My Backyard

colin horton

One of the conservation issues that I am really passionate about and concerned about is our oceans and marine wildlife. Coral reefs in particular are in desperate need of help. Coral reefs are also known as the rain forests of the ocean, harboring millions of different marine species, some of which are clown fish, reef sharks, and the blue tang.

orals on their own have a mutualistic symbiotic relationship with algae. The algae gets a stable good place to be, while the coral gets nutrients from the algae. However, algae like to be in stable water, not too warm not too cold, and because of our warming ocean the coral are leaving the corals because of the dramatic change in the temperature of the ocean.

What happens to the coral? Well they die, they turn white like a ghost and hard like a rock, with small little gaps, almost like suction cups, where the algae used to live. It has gotten so bad for coral, that when searched up on YouTube, it looks like a marine ghost town. No activity, nothing living, just pure white corals and sand, representing of how prosperous the reefs where.

However the problem of the oceans does not stop at only the reefs, it goes beyond that into the ocean itself. Garbage, human waste, and oil have all devastated the oceans killing hundreds of animals in and around the water. I have seen countless videos of sea birds with those plastic case holders around their necks. I have seen a sea turtle with a straw six inches in its nose. I have seen other larger sea birds dead on beaches because of oil spills. I remember as a kid, walking to the beach near my cottage in Cocagne cape, with a garbage bag with my grandmother picking up garbage lying on the beach: diapers, napkins, tissues, plastic bags, water bottles, glass bottles, balloons etc. All of it just lying there on the beach waiting for the tide to come in again and wash it all to sea.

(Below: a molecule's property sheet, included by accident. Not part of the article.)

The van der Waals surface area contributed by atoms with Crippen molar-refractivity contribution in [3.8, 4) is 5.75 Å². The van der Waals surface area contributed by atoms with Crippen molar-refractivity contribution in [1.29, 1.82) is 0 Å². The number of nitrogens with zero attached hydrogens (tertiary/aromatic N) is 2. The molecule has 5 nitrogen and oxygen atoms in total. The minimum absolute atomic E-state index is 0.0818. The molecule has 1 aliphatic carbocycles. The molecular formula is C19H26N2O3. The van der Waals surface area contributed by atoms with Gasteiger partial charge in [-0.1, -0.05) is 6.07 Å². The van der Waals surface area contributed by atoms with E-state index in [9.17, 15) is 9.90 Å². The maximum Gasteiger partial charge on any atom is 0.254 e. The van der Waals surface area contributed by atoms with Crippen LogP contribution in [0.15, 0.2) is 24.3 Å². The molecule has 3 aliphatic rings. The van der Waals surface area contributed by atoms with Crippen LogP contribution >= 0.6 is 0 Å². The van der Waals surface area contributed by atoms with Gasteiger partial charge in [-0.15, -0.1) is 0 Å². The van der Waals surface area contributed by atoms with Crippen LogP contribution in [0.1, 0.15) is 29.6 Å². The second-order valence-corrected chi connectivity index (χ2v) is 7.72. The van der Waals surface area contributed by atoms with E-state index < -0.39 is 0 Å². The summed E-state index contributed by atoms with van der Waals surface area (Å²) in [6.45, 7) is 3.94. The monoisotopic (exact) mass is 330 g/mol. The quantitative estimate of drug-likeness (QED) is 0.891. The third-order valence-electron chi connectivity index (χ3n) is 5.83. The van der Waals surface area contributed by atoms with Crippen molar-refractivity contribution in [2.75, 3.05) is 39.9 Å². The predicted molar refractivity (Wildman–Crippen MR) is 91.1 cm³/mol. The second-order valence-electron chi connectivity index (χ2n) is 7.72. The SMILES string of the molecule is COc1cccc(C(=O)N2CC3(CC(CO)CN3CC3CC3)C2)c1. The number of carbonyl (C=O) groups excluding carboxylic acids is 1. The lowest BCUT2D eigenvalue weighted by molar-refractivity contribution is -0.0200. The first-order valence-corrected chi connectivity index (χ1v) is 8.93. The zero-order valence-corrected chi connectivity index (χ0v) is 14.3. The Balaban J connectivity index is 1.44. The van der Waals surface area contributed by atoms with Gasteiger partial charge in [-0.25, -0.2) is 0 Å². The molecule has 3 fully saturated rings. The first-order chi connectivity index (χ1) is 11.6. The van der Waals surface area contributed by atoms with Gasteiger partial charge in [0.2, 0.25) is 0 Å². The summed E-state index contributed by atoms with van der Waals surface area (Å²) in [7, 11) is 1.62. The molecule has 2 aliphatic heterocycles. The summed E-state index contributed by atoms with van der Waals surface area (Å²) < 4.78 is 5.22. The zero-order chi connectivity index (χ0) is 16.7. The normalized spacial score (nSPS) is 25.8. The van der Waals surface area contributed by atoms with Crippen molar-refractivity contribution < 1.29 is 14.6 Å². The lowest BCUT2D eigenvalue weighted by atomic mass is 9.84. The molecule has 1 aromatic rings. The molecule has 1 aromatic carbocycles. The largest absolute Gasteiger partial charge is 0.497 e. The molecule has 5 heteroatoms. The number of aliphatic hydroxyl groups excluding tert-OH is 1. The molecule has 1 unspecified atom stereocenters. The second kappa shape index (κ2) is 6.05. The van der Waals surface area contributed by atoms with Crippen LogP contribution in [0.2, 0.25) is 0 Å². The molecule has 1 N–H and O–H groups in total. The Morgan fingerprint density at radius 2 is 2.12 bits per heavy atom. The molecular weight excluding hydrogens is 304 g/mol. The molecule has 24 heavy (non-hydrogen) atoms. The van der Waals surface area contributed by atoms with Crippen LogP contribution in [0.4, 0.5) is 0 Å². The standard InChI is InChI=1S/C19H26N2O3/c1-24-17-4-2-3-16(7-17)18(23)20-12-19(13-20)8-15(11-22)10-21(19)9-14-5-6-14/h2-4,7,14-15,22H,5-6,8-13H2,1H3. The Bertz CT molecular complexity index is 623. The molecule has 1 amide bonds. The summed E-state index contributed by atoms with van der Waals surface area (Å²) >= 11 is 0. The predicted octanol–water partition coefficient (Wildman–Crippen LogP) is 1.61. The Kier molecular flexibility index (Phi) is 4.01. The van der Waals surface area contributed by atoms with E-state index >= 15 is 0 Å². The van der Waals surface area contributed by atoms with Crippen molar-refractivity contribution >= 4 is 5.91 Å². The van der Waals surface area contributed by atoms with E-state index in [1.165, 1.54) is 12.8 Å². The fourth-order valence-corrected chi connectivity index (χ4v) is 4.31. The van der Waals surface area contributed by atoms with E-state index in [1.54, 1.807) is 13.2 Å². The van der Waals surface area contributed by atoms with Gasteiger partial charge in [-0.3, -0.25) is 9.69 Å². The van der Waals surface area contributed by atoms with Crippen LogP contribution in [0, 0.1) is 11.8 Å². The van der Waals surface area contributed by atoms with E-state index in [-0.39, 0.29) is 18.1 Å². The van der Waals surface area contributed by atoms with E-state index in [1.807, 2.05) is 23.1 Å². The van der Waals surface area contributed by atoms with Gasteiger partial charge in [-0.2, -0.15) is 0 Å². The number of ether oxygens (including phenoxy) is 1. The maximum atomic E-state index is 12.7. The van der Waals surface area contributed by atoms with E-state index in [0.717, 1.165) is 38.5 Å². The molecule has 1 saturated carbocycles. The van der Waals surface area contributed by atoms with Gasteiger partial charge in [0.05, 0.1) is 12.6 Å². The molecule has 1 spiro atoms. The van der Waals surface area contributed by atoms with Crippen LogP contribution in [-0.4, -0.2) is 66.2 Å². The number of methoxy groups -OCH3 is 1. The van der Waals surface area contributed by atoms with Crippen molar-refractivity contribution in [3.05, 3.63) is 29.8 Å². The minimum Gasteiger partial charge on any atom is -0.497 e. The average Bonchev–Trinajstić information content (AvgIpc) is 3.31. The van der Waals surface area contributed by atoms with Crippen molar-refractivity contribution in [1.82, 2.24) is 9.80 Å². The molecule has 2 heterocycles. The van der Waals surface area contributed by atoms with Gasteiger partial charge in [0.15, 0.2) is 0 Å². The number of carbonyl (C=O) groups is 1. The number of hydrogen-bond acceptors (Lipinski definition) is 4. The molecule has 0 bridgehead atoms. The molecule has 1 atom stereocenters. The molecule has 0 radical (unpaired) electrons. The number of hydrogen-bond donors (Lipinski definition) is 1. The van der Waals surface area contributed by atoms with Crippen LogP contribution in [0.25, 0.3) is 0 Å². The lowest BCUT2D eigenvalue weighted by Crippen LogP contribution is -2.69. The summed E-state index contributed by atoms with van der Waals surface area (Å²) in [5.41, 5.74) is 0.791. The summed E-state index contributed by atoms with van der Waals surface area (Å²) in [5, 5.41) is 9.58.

This is the reason why this subject is important to me, because it hits close to home. Human waste has been also a major factor in the Shediac community, more camp grounds are being built, which means that more waste is going to be flushing into the ocean, Parlee beach is starting to shut down more frequently because of the water quality, and because of the new camping grounds more people are going to coming, which means more garbage in the sea. It’s all very important to me because all of this is happening, and it’s all happening in my backyard.

The opinions expressed are those of the participant and do not necessarily reflect the views of the Canadian Wildlife Federation.

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